Fluid Migration through Permafrost and the Pool of Greenhouse Gases in Frozen Soils of an Oil and Gas Field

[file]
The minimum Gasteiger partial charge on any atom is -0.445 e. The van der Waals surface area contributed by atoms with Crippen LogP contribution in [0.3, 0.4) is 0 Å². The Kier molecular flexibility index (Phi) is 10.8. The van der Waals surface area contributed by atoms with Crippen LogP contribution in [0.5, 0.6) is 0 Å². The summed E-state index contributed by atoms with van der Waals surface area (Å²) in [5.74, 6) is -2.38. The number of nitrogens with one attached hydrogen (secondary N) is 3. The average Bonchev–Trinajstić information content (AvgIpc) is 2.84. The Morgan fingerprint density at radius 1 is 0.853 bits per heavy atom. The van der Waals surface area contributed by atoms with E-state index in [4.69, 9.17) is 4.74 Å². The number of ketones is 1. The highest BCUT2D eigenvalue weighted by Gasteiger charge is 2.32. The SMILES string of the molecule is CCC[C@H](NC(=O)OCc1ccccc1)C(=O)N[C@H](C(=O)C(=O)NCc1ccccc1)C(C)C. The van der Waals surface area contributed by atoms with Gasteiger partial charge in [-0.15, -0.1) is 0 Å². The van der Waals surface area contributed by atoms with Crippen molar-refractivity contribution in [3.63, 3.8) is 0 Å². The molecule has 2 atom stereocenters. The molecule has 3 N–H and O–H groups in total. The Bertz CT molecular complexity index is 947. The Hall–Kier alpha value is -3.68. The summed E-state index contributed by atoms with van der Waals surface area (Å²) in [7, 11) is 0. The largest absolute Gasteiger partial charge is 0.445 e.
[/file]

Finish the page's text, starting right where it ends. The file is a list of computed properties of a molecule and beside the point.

Most methane (CH4) and carbon dioxide (CO2) emissions originate from the biodegradation of organic matter of soils and of degrading permafrost in the Arctic. However, there is limited evidence of the activity of geological sources, and little understanding of the pathways of migration of gaseous fluids through the porous mineral matrix filled with ice. We estimated the effect of geological factors on the winter storage of the greenhouse gases in frozen soils by statistical analysis of the geodatabase, which combined a field gas survey of frozen soils, subsurface sounding, and remote sensing data. Frozen soils stored on average 0.016 g CH4 m−3 and 11.5 g CO2 m−3. Microseeps, recognized by isolated anomalies of helium, had 30% higher CH4 concentrations. Lineaments marking margins of tectonic blocks were estimated to have 300% higher CH4 concentrations. High concentrations of propane and ethane indicated the contribution of diffuse fluid flow from hydrocarbon-bearing beds on 95% of the 130 km2 study area. In addition to the fluid contribution, we estimated an overwintering pool of greenhouse gases in frozen soil for the first time. Being at least 0.01–0.1% of the soil organic matter mass, these gaseous forms of carbon can be critical for the early-summer Arctic ecosystem functioning.